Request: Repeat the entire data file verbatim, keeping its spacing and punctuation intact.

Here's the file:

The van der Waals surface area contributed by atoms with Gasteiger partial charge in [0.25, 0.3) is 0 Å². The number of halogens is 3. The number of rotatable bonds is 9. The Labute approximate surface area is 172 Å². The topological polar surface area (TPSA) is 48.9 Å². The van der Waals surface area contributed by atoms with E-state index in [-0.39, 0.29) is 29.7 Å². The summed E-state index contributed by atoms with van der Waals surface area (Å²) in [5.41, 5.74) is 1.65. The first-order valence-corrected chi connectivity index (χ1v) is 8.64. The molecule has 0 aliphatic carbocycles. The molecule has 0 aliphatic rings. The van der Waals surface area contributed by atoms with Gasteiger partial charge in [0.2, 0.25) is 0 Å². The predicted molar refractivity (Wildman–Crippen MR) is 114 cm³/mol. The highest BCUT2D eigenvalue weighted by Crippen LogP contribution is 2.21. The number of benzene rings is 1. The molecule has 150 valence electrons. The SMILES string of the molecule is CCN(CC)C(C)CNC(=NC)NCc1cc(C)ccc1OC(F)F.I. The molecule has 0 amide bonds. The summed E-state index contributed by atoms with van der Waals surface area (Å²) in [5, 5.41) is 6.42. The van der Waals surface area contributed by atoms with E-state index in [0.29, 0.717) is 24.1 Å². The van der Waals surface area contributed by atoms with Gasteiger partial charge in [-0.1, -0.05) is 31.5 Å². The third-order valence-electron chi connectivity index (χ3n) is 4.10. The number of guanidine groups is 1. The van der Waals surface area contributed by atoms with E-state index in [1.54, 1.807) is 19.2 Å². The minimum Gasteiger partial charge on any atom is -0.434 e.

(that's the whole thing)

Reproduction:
The van der Waals surface area contributed by atoms with Gasteiger partial charge in [0.25, 0.3) is 0 Å². The number of halogens is 3. The number of rotatable bonds is 9. The Labute approximate surface area is 172 Å². The topological polar surface area (TPSA) is 48.9 Å². The van der Waals surface area contributed by atoms with E-state index in [-0.39, 0.29) is 29.7 Å². The summed E-state index contributed by atoms with van der Waals surface area (Å²) in [5.41, 5.74) is 1.65. The first-order valence-corrected chi connectivity index (χ1v) is 8.64. The molecule has 0 aliphatic carbocycles. The molecule has 0 aliphatic rings. The van der Waals surface area contributed by atoms with Gasteiger partial charge in [0.2, 0.25) is 0 Å². The predicted molar refractivity (Wildman–Crippen MR) is 114 cm³/mol. The highest BCUT2D eigenvalue weighted by Crippen LogP contribution is 2.21. The number of benzene rings is 1. The molecule has 150 valence electrons. The SMILES string of the molecule is CCN(CC)C(C)CNC(=NC)NCc1cc(C)ccc1OC(F)F.I. The molecule has 0 amide bonds. The summed E-state index contributed by atoms with van der Waals surface area (Å²) in [5, 5.41) is 6.42. The van der Waals surface area contributed by atoms with E-state index in [0.29, 0.717) is 24.1 Å². The van der Waals surface area contributed by atoms with Gasteiger partial charge in [-0.1, -0.05) is 31.5 Å². The third-order valence-electron chi connectivity index (χ3n) is 4.10. The number of guanidine groups is 1. The van der Waals surface area contributed by atoms with E-state index in [1.54, 1.807) is 19.2 Å². The minimum Gasteiger partial charge on any atom is -0.434 e.